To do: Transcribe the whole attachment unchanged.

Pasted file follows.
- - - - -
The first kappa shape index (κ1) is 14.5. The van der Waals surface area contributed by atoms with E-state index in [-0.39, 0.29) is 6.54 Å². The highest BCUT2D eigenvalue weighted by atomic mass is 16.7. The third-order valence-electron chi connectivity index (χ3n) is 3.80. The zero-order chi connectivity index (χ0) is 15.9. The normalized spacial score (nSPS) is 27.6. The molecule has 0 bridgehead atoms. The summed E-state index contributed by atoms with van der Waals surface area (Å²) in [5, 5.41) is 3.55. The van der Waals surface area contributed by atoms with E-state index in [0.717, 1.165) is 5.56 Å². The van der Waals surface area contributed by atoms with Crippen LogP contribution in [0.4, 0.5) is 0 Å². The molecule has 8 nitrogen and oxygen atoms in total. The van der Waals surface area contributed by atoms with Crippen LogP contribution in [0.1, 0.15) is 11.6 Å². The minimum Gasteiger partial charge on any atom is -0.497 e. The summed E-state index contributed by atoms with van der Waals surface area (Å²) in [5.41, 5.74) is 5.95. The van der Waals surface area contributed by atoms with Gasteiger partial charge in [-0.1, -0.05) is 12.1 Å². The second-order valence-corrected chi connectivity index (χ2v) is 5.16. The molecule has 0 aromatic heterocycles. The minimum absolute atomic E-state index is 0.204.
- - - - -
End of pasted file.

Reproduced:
The first kappa shape index (κ1) is 14.5. The van der Waals surface area contributed by atoms with E-state index in [-0.39, 0.29) is 6.54 Å². The highest BCUT2D eigenvalue weighted by atomic mass is 16.7. The third-order valence-electron chi connectivity index (χ3n) is 3.80. The zero-order chi connectivity index (χ0) is 15.9. The normalized spacial score (nSPS) is 27.6. The molecule has 0 bridgehead atoms. The summed E-state index contributed by atoms with van der Waals surface area (Å²) in [5, 5.41) is 3.55. The van der Waals surface area contributed by atoms with E-state index in [0.717, 1.165) is 5.56 Å². The van der Waals surface area contributed by atoms with Crippen LogP contribution in [0.4, 0.5) is 0 Å². The molecule has 8 nitrogen and oxygen atoms in total. The van der Waals surface area contributed by atoms with Crippen LogP contribution in [0.1, 0.15) is 11.6 Å². The minimum Gasteiger partial charge on any atom is -0.497 e. The summed E-state index contributed by atoms with van der Waals surface area (Å²) in [5.41, 5.74) is 5.95. The van der Waals surface area contributed by atoms with Gasteiger partial charge in [-0.1, -0.05) is 12.1 Å². The second-order valence-corrected chi connectivity index (χ2v) is 5.16. The molecule has 0 aromatic heterocycles. The minimum absolute atomic E-state index is 0.204.